I'm tucking Eleanor into bed. She's 4. She starts to talk about something that happened at nursery. There were bunny masks to wear. She wanted a blue one - her favourite colour. She says she was told she couldn't have one. Because, "blue is for boys and pink is for girls."

I tried to avoid gender stereotypes with her. And for three years, maybe longer, I succeeded. Then over time she started to notice. To hear things. To absorb things. And I wonder whether I took entirely the wrong approach. Because now I have a girl who knows deeply what she likes - the colour blue, football, fairies, dinosaurs, dressing up and space. But she's now learning that not all of those things are generally considered 'girls' things. And in her black-and-white view of the world, she doesn't quite know where she fits.

Eleanor is playing with baby Ezra. She is 4. She puts a hairclip on his head. "Ezra, this is what you would look like as a girl." She removes the hairclip. "Ezra, this is what you look like as a boy." The hairclip is replaced - "girl" - and removed - "boy."

I try to point towards examples of women who share her not-typically-feminine interests. "My favourite colour is blue too," I say. "Rachel Yankey is a footballer. Look, Maddie's wearing a dinosaur top! There's an astronaut on the International Space Station who's a lady." But she's unimpressed. They're not little girls like her. She doesn't need common ground with them, she needs common ground with the other little girls she sees.

Eleanor's scooter breaks. She is 5. It was second hand and free. It also happened to be blue. When we're looking for a replacement Eleanor says, "I want to get a pink scooter." I'm surprised - blue is still her favourite colour, and she generally ranks pink as her "20th favourite". (Goodness knows what the 18 colours in between are.) "If I get a blue scooter, people will say it's a boy's scooter." I ask her if that matters. "Yes." I ask why. "Because I'm a girl." We get her a pink scooter. She points out the little bit of blue on it, as if to reassure herself.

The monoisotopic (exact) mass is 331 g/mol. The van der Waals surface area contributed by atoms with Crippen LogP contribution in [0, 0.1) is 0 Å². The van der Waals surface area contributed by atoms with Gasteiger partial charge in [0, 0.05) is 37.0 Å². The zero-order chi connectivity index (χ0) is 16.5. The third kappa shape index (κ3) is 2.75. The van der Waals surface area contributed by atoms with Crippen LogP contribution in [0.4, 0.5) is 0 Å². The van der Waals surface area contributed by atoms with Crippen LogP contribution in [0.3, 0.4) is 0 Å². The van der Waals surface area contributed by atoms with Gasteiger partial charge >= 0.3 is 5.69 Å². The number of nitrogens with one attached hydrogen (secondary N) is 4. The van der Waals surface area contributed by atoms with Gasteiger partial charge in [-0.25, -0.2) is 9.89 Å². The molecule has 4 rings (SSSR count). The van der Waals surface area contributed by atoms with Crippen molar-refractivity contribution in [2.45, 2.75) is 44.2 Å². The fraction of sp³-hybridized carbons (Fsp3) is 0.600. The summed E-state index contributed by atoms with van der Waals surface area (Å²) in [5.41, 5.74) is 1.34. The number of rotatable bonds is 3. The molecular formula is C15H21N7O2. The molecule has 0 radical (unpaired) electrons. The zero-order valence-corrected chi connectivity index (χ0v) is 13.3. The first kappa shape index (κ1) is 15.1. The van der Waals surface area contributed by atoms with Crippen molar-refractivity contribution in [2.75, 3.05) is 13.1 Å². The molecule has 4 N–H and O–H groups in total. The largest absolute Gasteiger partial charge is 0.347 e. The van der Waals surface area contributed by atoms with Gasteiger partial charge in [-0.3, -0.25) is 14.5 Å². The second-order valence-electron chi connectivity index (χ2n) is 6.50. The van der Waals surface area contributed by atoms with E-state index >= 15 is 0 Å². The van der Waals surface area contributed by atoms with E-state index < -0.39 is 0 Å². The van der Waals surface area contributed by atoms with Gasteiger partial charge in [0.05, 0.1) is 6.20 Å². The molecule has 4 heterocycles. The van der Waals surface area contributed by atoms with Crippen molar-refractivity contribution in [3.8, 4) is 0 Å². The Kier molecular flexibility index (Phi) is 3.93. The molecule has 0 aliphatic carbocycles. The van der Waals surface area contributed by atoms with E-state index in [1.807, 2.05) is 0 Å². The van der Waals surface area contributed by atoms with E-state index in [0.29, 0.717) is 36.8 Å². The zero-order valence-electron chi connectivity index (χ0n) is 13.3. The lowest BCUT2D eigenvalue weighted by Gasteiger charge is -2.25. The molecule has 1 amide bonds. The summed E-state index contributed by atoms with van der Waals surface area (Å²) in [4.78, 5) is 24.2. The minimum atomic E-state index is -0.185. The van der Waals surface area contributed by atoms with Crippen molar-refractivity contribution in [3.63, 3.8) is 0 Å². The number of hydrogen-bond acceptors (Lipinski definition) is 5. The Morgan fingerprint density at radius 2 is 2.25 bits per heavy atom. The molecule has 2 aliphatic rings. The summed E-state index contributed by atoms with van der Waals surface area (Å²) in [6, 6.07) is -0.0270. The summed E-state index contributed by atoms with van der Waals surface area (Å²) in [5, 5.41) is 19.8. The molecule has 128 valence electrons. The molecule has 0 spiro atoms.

Often conversations around gender stereotyping in children's toys and clothes elicit the argument, "well just buy what you want. Does it matter if it says it's for girls or boys?" And to me it doesn't. If I see a top or toy I think one of my kids would like I get it, regardless of which section it's in. But while it doesn't matter to me, an adult with a clear understanding of stereotypes, it does matter to my 5 year old daughter. She's not old enough to understand that gender is a nuanced thing, that women (and men) can have widely different tastes and interests. She just wants to be like the other girls around her. And when we go shopping and she sees girls' clothes in one area, boys' in another, princesses, fairies and Lego Friends down one aisle and dinosaurs, superheroes and regular Lego down another, what's she supposed to think?

Eleanor decides to stop going to her football class. There are various sensible reasons for this - she's one of the youngest and the smallest so it's hard for her to keep up, plus the class is on Thursday when she's already pretty tired from four days at school. But if you ask her why she doesn't want to go any more, her response is that she's the only girl. We talk about how she could join again when she's older. "Yes," she says, "because then I'll be as big as the others. And some more girls might have joined too."

I realise that this is a battle I can't fight alone. No parent can. We might be able to for a while but once childcare and school kicks in, once our kids are old enough to spot the norms, we're on the losing side. And of course, we want our kids to be happy, to not feel like the odd one out, so we go with the flow and hope that when they're older they'll have the resilience to do what they like and be who they want to be. Yet we know that by going with the flow we're reinforcing the norms. Making it harder for the next round of quirky kids. But what can we do?

We can keep buying things we know our kids will like regardless of where in the shop they came from. We can keep talking about the stereotypes and why they don't make sense. We can slowly start to talk to our kids about the roots of those stereotypes. We can hold retailers to account for perpetuating the Great Pink/Blue Divide. (Let Toys Be Toys and Let Clothes Be Clothes are doing a great job there.) And we can wait for the years to pass and for our kids to get a broader perspective, hoping that those years won't ingrain the norms too much.